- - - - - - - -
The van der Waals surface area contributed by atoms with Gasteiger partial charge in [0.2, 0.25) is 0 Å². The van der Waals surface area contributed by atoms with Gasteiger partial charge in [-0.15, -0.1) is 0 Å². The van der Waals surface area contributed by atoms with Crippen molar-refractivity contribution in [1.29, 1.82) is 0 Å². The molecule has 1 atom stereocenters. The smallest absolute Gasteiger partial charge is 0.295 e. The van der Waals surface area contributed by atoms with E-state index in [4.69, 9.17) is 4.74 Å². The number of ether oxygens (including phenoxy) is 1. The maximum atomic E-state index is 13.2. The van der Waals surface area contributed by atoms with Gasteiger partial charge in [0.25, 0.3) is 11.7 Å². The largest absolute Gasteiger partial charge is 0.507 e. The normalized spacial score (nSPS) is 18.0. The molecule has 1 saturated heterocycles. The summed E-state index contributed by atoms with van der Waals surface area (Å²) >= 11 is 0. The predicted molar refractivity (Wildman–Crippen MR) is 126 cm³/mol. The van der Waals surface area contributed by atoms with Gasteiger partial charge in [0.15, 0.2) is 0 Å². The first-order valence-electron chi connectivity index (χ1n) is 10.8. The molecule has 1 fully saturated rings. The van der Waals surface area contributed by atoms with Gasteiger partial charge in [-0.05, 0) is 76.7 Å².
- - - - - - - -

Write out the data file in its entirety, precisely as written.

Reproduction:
The van der Waals surface area contributed by atoms with Gasteiger partial charge in [0.2, 0.25) is 0 Å². The van der Waals surface area contributed by atoms with Gasteiger partial charge in [-0.15, -0.1) is 0 Å². The van der Waals surface area contributed by atoms with Crippen molar-refractivity contribution in [1.29, 1.82) is 0 Å². The molecule has 1 atom stereocenters. The smallest absolute Gasteiger partial charge is 0.295 e. The van der Waals surface area contributed by atoms with E-state index in [4.69, 9.17) is 4.74 Å². The number of ether oxygens (including phenoxy) is 1. The maximum atomic E-state index is 13.2. The van der Waals surface area contributed by atoms with Gasteiger partial charge in [0.25, 0.3) is 11.7 Å². The largest absolute Gasteiger partial charge is 0.507 e. The normalized spacial score (nSPS) is 18.0. The molecule has 1 saturated heterocycles. The summed E-state index contributed by atoms with van der Waals surface area (Å²) >= 11 is 0. The predicted molar refractivity (Wildman–Crippen MR) is 126 cm³/mol. The van der Waals surface area contributed by atoms with Gasteiger partial charge in [0.15, 0.2) is 0 Å². The first-order valence-electron chi connectivity index (χ1n) is 10.8. The molecule has 1 fully saturated rings. The van der Waals surface area contributed by atoms with Gasteiger partial charge in [-0.05, 0) is 76.7 Å².